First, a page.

“China prefers to deal with ASEAN on a bilateral basis," said Thitinan. "And, ASEAN itself does not have a single, common position on the South China Sea. So, we will see from Beijing, most likely, a kind of divide and deal posture. At the same time the ASEAN countries, especially the claimant countries - particularly The Philippines, Vietnam, Malaysia - they will want ASEAN to come up with a common position. And, this will put some
    pressure on Thailand.”

    Political analysts say the Philippines and Vietnam are pushing for a binding code of conduct that also clarifies geographic claims in the sea while China wants a weaker and ambiguous declaration.

    ASEAN’s ten member nations make decisions based only on consensus and China must also accept the agreement. That makes a clear and enforceable code less likely and a watered down list of principles like the 2002 Declaration of Conduct, or DOC, said Thayer.

    “If it’s not going to have what the Philippines wants as an enforcement mechanism, it doesn’t have a status as a treaty, it’s not going to be any more binding than the DOC, which, when you get down to the bottom, makes a net assessment, is nothing more than a political declaration of voluntary activities.”

    ASEAN’s other members include Burma, Indonesia, Laos and Singapore.

    You May Like

    Top US General: Turkish Media Report ‘Absurd'

    General Dunford rejects ‘irresponsible' claims of coup involvement by former four-star Army General Campbell, who led NATO forces in Afghanistan before retiring earlier this year

    Video Saving Ethiopian Children Thought to Be Cursed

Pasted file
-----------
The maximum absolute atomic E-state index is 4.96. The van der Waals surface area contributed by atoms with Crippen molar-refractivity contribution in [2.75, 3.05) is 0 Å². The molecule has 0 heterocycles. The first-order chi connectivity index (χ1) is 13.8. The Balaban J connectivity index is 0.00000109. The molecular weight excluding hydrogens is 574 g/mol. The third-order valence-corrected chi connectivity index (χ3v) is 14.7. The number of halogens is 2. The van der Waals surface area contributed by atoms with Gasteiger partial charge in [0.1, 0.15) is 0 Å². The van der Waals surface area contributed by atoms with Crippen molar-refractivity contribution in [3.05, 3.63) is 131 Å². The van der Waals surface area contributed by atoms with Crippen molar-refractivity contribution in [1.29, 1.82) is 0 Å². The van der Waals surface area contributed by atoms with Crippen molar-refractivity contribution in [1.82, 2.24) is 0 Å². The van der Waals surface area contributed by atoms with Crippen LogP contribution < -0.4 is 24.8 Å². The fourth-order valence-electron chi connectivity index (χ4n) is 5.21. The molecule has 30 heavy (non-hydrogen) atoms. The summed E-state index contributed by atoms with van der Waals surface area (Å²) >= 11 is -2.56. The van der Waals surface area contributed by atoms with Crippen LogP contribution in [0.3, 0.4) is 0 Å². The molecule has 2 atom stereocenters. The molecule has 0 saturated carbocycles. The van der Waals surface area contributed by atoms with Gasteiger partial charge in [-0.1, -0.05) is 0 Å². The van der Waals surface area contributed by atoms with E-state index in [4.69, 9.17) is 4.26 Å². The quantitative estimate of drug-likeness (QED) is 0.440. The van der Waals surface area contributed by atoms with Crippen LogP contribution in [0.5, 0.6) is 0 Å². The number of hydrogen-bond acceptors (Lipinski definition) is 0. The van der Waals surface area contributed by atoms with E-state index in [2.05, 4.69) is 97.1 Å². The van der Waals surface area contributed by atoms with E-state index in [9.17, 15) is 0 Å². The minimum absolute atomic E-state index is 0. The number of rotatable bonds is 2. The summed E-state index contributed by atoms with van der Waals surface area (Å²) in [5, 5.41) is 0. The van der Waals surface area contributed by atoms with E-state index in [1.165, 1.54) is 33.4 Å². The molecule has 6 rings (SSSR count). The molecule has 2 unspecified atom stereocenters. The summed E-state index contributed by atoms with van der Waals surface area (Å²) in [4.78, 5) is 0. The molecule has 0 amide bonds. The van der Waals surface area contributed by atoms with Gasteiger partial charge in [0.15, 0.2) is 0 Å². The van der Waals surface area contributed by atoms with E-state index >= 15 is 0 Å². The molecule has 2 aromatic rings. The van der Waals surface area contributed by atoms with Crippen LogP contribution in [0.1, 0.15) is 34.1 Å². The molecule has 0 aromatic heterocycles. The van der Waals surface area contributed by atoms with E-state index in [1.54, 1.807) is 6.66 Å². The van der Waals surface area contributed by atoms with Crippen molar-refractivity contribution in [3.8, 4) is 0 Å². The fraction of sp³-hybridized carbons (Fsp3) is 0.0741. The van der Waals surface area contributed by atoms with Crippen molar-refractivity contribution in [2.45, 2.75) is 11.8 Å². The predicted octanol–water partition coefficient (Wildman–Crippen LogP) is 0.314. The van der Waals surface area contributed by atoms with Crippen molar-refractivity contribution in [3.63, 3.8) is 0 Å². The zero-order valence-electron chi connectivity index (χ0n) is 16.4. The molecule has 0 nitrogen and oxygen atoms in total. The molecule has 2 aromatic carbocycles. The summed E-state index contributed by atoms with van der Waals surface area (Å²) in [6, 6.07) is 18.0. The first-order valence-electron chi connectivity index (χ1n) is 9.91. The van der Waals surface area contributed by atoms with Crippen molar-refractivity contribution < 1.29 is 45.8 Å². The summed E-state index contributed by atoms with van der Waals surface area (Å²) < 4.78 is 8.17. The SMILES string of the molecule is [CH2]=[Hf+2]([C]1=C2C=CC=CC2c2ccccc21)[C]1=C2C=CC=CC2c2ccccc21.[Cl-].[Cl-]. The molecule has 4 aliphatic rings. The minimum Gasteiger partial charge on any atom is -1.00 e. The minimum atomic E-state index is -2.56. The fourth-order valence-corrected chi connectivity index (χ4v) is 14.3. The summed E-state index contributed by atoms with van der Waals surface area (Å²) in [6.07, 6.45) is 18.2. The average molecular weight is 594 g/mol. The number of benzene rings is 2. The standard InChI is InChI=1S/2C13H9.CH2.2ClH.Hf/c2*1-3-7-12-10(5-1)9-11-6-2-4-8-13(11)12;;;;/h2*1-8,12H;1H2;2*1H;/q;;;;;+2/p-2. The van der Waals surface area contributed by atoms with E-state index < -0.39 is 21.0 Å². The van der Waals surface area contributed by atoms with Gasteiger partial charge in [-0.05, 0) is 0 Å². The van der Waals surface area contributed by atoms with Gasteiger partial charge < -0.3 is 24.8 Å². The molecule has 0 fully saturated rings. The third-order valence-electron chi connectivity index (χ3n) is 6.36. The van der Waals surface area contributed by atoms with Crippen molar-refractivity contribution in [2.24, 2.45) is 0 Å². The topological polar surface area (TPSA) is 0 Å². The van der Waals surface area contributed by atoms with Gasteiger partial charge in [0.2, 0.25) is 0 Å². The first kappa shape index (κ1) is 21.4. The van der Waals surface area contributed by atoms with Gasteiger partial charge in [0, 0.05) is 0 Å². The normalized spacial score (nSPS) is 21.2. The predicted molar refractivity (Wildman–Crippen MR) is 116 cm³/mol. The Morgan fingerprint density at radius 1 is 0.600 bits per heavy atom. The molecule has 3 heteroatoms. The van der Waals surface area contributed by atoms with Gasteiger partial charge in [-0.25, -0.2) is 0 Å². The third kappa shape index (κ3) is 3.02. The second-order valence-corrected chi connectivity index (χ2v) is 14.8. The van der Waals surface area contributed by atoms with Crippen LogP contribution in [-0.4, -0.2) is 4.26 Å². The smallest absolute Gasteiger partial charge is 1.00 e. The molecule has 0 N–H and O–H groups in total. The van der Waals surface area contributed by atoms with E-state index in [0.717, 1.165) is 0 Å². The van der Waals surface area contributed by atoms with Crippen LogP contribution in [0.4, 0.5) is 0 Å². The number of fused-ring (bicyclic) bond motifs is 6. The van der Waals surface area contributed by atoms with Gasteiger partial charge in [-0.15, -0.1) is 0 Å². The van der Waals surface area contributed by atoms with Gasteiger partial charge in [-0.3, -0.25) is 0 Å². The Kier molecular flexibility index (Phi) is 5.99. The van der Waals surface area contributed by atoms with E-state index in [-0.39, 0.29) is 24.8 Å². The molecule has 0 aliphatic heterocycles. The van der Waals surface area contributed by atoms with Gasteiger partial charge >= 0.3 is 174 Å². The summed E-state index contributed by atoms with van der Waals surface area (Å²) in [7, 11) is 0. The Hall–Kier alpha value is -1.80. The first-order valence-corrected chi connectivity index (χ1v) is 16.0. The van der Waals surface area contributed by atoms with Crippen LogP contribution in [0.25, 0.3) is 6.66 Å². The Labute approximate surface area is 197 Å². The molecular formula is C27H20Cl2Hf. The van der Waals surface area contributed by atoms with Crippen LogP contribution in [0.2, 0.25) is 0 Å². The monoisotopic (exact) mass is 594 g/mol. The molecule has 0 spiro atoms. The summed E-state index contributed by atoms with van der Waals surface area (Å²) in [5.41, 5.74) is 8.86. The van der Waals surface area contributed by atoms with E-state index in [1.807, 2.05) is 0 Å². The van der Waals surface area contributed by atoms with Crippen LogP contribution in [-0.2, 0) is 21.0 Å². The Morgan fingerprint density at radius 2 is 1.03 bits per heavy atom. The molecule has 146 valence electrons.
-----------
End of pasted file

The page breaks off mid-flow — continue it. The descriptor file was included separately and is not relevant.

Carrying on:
'Omo Child' looks at efforts of one African man to stop killings of ‘mingi’ children

    Protests Over Western Troops Threaten Libyan 'Unity' Government

    Fears mount that Islamist foes of ‘unity' government plan to declare a revolutionaries' council in Tripoli

    Featured Videos

    Your JavaScript is turned off or you have an old version of Adobe's Flash Player. Get the latest Flash player.
    London’s Financial Crown at Risk as Rivals Eye Brexit Opportunitiesi
    X
    VOA News
    July 25, 2016 5:09 PM
    By most measures, London rivals New York as the only true global financial center. But Britain’s vote to leave the European Union – so-called ‘Brexit’ – means the city could lose its right to sell services tariff-free across the bloc, risking its position as Europe’s financial headquarters. Already some banks have said they may shift operations to the mainland. Henry Ridgwell reports from London.
    Video

    Video London’s Financial Crown at Risk as Rivals Eye Brexit Opportunities

    By most measures, London rivals New York as the only true global financial center. But Britain’s vote to leave the European Union – so-called ‘Brexit’ – means the city could lose its right to sell services tariff-free across the bloc, risking its position as Europe’s financial headquarters. Already some banks have said they may shift operations to the mainland. Henry Ridgwell reports from London.
    Video

    Video Recycling Lifeline for Lebanon’s Last Glassblowers

    In a small Lebanese coastal town, one family is preserving a craft that stretches back millennia. The art of glass blowing was developed by Phoenicians in the region, and the Khalifehs say they are the only ones keeping the skill alive in Lebanon. But despite teaming up with an eco-entrepreneur and receiving an unexpected boost from the country’s recent trash crisis the future remains uncertain. John Owens reports from Sarafand.
    Video

    Video Migrants Continue to Risk Lives Crossing US Border from Mexico

    In his speech Thursday before the Republican National Convention, the party’s presidential candidate, Donald Trump, reiterated his proposal to build a wall along the U.S.-Mexico border if elected. Polls show a large percentage of Americans support better control of the nation's southwestern border, but as VOA’s Greg Flakus reports from the border town of Nogales in the Mexican state of Sonora, the situation faced by people trying to cross the border is already daunting.